Effect level 19(15, +1 for two uses per day, +3 linked trigger - confer locomotion) The opal confers +5 bonus to the lab total since this is an effect granting Sight, so the labtotal to enchant in a season is 33.

Effect #4: Harvest Auram Vis
ReVi 25
R: Sight, D: Mom, T: Ind

Built in with a linked trigger to its power "Locate Vis", this effect allows the Eye of the Sky to harvest vis its sight perceives. The sight range built into this effect, and the eagle distance vision, were intended to allow the item to gather the vis potentially from 2 miles from the source, thereby reducing both the need to fly towards the vis (which could be a problem if the vis is part of an auram phenomenon that is quicker than the device) as well as reducing any risk from proximity to potentially hostile auram elementals that might exist in an airborne magical aura generating auram vis. Fundamentally, there is nothing that limits this power to harvesting only auram vis despite the name. However, given the flight pattern of this device which is at high altitude, the vis detected by this spell would normally be in the air, the majority of which is likely to be auram vis. Due to the basic awareness built into the first effect in this item, the item will retain some understanding of where and when it harvested the vis. This vis is stored a small golden band that was bent arround the opal, but which is itself not enchanted in order to allow it to contain the vis - up to ten pawns. The vis is then typically harvested in the laboratory through vis transfer before the device is sent hurling back towards the sky again.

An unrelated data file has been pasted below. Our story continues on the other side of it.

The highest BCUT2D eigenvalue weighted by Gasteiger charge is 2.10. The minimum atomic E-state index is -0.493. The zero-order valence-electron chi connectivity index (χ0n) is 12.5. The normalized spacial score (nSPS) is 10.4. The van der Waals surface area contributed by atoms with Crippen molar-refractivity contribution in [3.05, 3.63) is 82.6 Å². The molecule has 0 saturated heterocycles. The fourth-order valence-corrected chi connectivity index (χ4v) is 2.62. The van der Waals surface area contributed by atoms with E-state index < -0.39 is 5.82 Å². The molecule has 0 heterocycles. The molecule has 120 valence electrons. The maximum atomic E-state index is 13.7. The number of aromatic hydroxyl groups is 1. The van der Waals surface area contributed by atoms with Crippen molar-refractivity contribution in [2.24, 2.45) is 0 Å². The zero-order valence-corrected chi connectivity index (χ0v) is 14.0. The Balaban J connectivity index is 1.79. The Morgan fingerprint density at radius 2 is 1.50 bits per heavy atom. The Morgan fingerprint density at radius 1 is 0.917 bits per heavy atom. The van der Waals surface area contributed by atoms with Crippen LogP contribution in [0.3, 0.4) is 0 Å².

Base 10, +3 Sight
Effect level 30(25, +3 for Linked Trigger, +2 for up to 3 uses per day) The opal confers +5 bonus to the lab total since this is an effect at Sight range, so the labtotal to enchant in a season is 55.

Effect #5: You can't catch me, ah ah!
R: Per, D: Con, T: Ind

This effect has a linked trigger with Understanding of the Airborne Device, to enable the gem to become invisible when it perceives danger.

Base 4, +1 Conc, +1 moving image
Effect level 15 (10, +3 linked trigger, +2 for up to 3 uses per day) The opal confers +2 bonus to the lab total since this is an effect granting invisibility, so the labtotal to enchant in a season is 28.


Love this, although becoming invisible won't help you against air elementals!

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Probably not against an air elemental but hopefully it might protect from a random encounter with a bird of prey, dragon or magi seeing something shiny fly.

I suggest you take a look at Covenants p77: The Lightning-Bringer. It bears some resembelance.